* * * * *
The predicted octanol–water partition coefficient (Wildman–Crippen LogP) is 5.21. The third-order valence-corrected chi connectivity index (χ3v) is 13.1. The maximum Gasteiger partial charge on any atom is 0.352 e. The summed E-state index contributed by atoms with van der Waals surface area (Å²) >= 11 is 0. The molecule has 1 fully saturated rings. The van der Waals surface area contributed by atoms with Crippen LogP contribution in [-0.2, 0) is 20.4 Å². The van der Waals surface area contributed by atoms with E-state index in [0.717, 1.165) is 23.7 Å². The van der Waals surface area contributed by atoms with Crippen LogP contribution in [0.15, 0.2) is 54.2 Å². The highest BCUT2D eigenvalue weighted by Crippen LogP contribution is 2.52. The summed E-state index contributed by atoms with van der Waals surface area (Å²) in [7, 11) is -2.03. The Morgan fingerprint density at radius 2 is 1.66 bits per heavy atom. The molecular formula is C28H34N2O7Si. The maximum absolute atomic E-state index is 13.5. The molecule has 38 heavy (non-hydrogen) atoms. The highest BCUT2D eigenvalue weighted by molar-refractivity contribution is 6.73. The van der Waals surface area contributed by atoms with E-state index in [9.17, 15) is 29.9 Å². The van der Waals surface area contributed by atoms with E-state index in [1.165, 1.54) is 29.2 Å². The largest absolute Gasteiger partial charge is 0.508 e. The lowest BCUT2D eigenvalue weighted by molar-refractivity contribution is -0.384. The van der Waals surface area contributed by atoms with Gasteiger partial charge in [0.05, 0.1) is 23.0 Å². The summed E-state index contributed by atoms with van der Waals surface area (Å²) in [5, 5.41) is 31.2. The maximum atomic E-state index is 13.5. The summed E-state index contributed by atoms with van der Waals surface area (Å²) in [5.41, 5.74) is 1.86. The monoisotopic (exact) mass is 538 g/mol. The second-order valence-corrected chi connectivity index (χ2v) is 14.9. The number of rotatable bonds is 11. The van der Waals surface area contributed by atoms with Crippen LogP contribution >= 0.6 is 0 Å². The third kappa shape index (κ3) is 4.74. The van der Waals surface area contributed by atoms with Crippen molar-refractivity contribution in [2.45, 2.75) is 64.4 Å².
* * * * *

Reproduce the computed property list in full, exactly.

The predicted octanol–water partition coefficient (Wildman–Crippen LogP) is 5.21. The third-order valence-corrected chi connectivity index (χ3v) is 13.1. The maximum Gasteiger partial charge on any atom is 0.352 e. The summed E-state index contributed by atoms with van der Waals surface area (Å²) >= 11 is 0. The molecule has 1 fully saturated rings. The van der Waals surface area contributed by atoms with Crippen LogP contribution in [-0.2, 0) is 20.4 Å². The van der Waals surface area contributed by atoms with E-state index in [0.717, 1.165) is 23.7 Å². The van der Waals surface area contributed by atoms with Crippen LogP contribution in [0.15, 0.2) is 54.2 Å². The highest BCUT2D eigenvalue weighted by Crippen LogP contribution is 2.52. The summed E-state index contributed by atoms with van der Waals surface area (Å²) in [7, 11) is -2.03. The Morgan fingerprint density at radius 2 is 1.66 bits per heavy atom. The molecular formula is C28H34N2O7Si. The maximum absolute atomic E-state index is 13.5. The molecule has 38 heavy (non-hydrogen) atoms. The highest BCUT2D eigenvalue weighted by molar-refractivity contribution is 6.73. The van der Waals surface area contributed by atoms with E-state index in [9.17, 15) is 29.9 Å². The van der Waals surface area contributed by atoms with E-state index in [1.165, 1.54) is 29.2 Å². The largest absolute Gasteiger partial charge is 0.508 e. The lowest BCUT2D eigenvalue weighted by molar-refractivity contribution is -0.384. The van der Waals surface area contributed by atoms with Gasteiger partial charge in [0.05, 0.1) is 23.0 Å². The summed E-state index contributed by atoms with van der Waals surface area (Å²) in [5, 5.41) is 31.2. The maximum atomic E-state index is 13.5. The summed E-state index contributed by atoms with van der Waals surface area (Å²) in [5.41, 5.74) is 1.86. The monoisotopic (exact) mass is 538 g/mol. The second-order valence-corrected chi connectivity index (χ2v) is 14.9. The number of rotatable bonds is 11. The van der Waals surface area contributed by atoms with Crippen LogP contribution >= 0.6 is 0 Å². The third kappa shape index (κ3) is 4.74. The van der Waals surface area contributed by atoms with Crippen molar-refractivity contribution in [2.45, 2.75) is 64.4 Å².